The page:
New Zealand vs. England, 2nd Test, Day 5 – Inevitability

It only took me around 2 overs last night to realise there was more chance of Colin Graves turning into a forward thinking and pragmatic administrator than there was in seeing some sort of positive of result in the 2nd Test. Some may rue the early missed opportunities on the morning of Day 5 with Ollie Pope putting down what would be a regulation catch for a full time wicketkeeper (which he is not and should never have been put in that position) and then Joe Denly dropping a sitter off Jofra Archer, but in all reality it wouldn’t have mattered. The pitch was the type of pudding that makes those cricket administrators that actually value the Test game have sleepless nights and of course England’s decision not to play a frontline spinner was made to look just as stupid as we all thought it would.

It’s difficult to know what England have got out of such a small Test series, other than another defeat and it drives me mad that we had 5 games of hit and giggle when a 3rd Test would have been far preferable but that’s what we get these days, a load of pointless white ball games to try and make the tours profitable. It’s a sad indictment of the health of the game. The main headline is naturally that England have failed to win a Test series in 2019 for the first time in 20 years. Again this should be a damning indictment on the ECB, as a so called member of the Big 3; however the ECB have made it plainly clear that they simply don’t care about the longer format of the game, they’d rather con fans into attending a white elephant of a competition that will make a small few richer and many more much poorer. In reality this series was simply a carbon copy of the New Zealand tour of 2018 with the hosts dominating a rather feeble touring team who have yet to work out how to take 20 wickets away from home (hint – dropping your frontline spinner isn’t the answer) and a batting unit that is both inexperienced and shorn of confidence. There may have been talk before the series about learning to bat properly in Test’s again instead of playing an aggressive brand of cricket which can be best described as reckless, but in the end the results have been the same. The best batsmen in the world know how to time their innings in Test cricket and know when to attack and when to defend, but unfortunately England don’t have very many of these, hence the need for the coaches to come up with sweeping statements in how they should approach their innings.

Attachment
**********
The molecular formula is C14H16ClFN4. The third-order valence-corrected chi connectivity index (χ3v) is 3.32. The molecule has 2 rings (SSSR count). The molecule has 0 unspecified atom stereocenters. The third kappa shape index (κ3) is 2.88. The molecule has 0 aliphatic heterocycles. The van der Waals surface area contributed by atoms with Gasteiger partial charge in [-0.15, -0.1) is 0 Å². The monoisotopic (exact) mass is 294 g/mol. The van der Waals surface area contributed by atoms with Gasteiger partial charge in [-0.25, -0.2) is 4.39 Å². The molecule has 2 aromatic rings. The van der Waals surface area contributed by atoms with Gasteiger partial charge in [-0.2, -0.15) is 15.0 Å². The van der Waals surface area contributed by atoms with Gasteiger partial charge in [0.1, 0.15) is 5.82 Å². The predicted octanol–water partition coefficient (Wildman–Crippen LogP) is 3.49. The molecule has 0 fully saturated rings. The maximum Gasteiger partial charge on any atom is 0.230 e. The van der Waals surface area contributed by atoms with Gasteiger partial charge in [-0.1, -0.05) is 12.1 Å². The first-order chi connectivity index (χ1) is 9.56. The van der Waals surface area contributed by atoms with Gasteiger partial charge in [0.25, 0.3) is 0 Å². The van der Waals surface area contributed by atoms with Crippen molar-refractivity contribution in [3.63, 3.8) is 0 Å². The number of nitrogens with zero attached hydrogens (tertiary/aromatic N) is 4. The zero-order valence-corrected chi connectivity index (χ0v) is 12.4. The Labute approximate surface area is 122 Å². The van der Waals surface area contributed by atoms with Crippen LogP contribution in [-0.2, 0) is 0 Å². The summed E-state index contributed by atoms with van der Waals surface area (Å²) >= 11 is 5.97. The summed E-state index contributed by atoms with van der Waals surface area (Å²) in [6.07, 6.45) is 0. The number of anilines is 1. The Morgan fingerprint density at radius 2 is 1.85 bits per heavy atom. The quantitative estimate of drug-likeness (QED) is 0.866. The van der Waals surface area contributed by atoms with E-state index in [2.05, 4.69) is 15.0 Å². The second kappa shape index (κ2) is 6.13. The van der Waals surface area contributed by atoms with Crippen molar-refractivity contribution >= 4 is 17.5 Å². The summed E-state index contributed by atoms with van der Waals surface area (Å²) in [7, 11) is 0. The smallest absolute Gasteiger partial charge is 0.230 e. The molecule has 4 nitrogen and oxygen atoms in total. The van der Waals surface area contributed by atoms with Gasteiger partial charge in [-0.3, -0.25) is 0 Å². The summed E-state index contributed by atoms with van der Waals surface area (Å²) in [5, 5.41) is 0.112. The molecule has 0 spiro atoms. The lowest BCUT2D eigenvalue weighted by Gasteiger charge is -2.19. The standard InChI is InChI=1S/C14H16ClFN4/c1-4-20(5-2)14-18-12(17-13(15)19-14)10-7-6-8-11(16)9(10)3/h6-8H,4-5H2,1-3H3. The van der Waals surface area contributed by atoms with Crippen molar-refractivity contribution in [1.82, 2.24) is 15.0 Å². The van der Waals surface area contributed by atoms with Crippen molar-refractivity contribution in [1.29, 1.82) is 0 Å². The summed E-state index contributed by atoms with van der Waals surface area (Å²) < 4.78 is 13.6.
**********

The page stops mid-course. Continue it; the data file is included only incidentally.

If this seems overly gloomy then I apologise, but I do feel as I did with the Ashes which resulted in another defeat, that the glass is half empty with this team rather than half full. Sure, there were positives that can be taken out of this series such as Joe Root finally regaining the hunger and application to make big runs in Test Cricket. Rory Burns has also cemented his spot at the top of the order and is beginning to look like a proper Test opener, even if he does seem prone to the odd brain fart at times. It was also good to see Ollie Pope make some runs in Test cricket as I do believe he has the talent to be one of our best batsmen in the future, though I would naturally prefer it if the selectors didn’t try and make it even harder for him to succeed by giving him the gloves or moving him up the order away from his natural position. C’est plus change! I can’t though buy into the captain’s statements after the Test series mind, with Root commenting after the 2nd consecutive defeat this year: